Also, dealing directly with Verizon, Sprint, U.S. Cellular, AT&T, Telus, Rogers, Bell Mobility or T-Mobile is not the same as dealing with American Tower, Crown Castle, SBA Communications (the big Wall Street tower companies), or even dealing with the dozens of small, local tower developers. Carriers sell voice and data plans. Their towers and cell sites make money for them based on the traffic generated through them. The tower companies generate revenues through vertical real estate, and not through voice and data volume. You will generally get a better deal when you have a carrier lease, the big 3 tower companies have to make their money on these deals, and will cut into the rents you receive.
Remember, if you are considering signing a cell tower lease, your church will benefit from it long term, long after you are gone. If negotiated and structured properly, you should be able to have the opportunity to eventually extend or re-negotiate the lease in the future and get a better deal the second time around. We took a lease for a Lutheran congregation in the Carolina’s from the $400 / per month range to $1,400 and structured the lease for revenue sharing. Soon afterwards their rent increased another $600/month when a new carrier showed up (no marketing involved). The church lived with an undervalued lease for about 16 years, but now it’s structured properly for the foreseeable future.
Church Steeple Cell Towers
Church steeples albeit expensive to build or to retrofit and replace can be disguised to hide cellular antennas. No one would ever know they were there. Check out Larson’s website for examples of these sorts of applications. We think they make great locations for cell sites. Of course you can offer your steeple to the carrier, but often the steeple is limited to the amount of carriers that can use it. You also want to make sure that you don’t allow the carrier or developer to sublease the steeple. This is why we prefer towers to the concealed sites, as they have better prospects for future expansion and revenue generation.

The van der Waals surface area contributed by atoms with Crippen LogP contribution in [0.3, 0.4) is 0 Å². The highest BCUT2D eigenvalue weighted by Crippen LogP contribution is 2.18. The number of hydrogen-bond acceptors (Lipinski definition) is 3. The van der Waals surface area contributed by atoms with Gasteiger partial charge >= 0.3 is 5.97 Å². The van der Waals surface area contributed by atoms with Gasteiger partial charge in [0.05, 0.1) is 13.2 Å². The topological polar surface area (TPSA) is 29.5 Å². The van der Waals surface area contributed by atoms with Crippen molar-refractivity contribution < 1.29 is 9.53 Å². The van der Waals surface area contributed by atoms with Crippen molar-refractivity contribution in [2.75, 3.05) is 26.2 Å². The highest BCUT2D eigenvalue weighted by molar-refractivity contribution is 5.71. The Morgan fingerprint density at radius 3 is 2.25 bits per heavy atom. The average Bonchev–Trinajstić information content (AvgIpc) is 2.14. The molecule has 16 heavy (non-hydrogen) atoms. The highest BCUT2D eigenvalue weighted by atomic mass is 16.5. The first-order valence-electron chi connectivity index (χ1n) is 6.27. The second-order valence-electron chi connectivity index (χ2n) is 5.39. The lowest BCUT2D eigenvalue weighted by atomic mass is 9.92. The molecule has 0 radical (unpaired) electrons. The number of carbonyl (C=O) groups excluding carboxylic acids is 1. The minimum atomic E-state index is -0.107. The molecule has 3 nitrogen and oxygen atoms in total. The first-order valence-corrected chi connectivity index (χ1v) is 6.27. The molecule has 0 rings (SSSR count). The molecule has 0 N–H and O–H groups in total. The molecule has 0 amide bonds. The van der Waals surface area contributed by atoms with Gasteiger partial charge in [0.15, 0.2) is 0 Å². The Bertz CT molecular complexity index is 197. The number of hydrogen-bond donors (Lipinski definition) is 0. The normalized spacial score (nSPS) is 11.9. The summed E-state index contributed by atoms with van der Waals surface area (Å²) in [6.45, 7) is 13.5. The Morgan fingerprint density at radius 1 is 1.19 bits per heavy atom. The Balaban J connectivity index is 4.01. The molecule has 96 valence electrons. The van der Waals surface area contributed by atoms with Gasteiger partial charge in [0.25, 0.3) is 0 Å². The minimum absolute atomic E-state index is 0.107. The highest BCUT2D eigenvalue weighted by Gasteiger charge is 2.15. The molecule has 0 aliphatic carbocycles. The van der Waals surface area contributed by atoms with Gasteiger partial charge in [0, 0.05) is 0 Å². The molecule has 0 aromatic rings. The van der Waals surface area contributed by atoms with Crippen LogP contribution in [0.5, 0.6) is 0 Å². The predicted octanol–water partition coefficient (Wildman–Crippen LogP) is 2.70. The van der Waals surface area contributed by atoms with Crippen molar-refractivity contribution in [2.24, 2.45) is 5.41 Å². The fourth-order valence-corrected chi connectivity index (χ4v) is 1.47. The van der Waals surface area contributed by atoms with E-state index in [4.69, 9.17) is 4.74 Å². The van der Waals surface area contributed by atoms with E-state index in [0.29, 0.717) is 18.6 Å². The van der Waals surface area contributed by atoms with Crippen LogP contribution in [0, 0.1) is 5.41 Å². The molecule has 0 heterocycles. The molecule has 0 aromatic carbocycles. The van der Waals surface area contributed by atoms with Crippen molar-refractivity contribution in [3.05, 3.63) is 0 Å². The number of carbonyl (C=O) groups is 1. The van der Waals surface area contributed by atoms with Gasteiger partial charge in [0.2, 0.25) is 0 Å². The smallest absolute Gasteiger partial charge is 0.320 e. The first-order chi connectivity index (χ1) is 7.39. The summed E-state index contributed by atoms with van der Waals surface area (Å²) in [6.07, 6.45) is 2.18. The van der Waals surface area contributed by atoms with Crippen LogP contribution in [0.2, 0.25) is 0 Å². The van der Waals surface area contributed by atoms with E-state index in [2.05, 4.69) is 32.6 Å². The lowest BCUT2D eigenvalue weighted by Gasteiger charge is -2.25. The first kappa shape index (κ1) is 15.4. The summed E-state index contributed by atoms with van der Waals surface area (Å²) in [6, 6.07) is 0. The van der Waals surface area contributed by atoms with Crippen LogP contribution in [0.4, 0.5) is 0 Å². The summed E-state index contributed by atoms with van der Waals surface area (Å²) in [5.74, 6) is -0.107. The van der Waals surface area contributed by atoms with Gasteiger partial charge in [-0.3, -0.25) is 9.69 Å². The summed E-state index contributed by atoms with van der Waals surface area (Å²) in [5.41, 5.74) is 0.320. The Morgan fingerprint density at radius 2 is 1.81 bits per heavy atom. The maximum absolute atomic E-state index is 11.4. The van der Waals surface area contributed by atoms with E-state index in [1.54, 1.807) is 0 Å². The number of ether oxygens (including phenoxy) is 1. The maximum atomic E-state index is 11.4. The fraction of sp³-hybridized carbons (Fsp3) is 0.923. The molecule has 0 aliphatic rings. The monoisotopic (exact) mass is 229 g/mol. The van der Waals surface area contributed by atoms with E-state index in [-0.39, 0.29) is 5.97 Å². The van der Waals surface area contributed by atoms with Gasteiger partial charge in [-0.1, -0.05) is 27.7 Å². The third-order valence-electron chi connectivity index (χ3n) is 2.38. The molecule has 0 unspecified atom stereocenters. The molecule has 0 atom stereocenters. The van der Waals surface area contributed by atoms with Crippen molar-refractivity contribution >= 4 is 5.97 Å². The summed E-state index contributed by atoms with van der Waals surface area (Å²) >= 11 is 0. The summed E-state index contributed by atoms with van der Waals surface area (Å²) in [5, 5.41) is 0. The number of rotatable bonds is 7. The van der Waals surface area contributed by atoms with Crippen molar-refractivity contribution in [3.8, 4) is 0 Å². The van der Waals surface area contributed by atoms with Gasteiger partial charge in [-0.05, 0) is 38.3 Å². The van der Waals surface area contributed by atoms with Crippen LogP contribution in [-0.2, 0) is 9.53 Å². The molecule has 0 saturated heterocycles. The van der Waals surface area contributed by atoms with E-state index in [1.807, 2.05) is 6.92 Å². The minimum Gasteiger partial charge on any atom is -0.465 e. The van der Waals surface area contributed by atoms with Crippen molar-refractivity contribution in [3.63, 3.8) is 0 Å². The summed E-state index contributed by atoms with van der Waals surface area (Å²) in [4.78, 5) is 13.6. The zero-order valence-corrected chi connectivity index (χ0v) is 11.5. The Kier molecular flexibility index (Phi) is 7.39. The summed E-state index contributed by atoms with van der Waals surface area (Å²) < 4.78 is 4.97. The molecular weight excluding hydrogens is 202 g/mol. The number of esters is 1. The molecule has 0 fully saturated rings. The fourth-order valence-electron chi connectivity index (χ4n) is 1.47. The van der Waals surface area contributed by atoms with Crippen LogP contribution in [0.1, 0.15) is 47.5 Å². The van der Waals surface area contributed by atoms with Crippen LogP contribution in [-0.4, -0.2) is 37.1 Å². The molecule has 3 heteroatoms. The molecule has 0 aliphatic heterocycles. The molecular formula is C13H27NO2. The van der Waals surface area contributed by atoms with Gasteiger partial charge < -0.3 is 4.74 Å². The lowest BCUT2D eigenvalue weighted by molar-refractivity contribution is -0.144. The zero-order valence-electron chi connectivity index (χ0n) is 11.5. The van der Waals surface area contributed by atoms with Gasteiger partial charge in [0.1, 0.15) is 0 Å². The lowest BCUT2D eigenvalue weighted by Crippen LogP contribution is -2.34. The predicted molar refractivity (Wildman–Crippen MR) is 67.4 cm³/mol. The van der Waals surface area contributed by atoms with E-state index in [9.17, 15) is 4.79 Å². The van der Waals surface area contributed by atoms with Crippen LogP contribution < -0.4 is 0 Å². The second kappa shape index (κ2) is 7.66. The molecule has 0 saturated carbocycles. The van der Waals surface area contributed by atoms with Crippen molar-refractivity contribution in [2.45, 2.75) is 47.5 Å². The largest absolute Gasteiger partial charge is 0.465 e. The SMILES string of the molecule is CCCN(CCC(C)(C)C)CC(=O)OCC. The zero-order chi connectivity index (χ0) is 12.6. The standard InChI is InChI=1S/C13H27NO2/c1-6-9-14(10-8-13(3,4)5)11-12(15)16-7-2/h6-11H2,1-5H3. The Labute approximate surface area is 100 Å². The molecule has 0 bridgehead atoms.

David vs. Goliath… Moving Forward
Proverbs 20:18 “Plans are established by seeking advice; so if you wage war, obtain guidance.”
If it is time for a lease extension or renewal on an expiring tower lease agreement, chances are that you are no longer dealing with the original carrier, but the tower lease may have changed hands a few times and you are now dealing with a large tower management company like Crown Castle, American Tower or SBA Communications. Although this is a bit self-serving, you really need to have somebody who speaks telecom (like us) review the original lease, the tower location, and their proposal. Don’t sign their terms sheets, letter agreements, deal memo’s, perpetual easement offers, lease optimization or rent guarantee letters, no matter how urgent they seem to be without having an industry professional review them. We can’t stress this point enough times. You need to remember you’re going to battle with Goliath. It’s a good idea to make sure you have a handful of stones. Seek advice and prepare for battle.
Steve Kazella, Tower Genius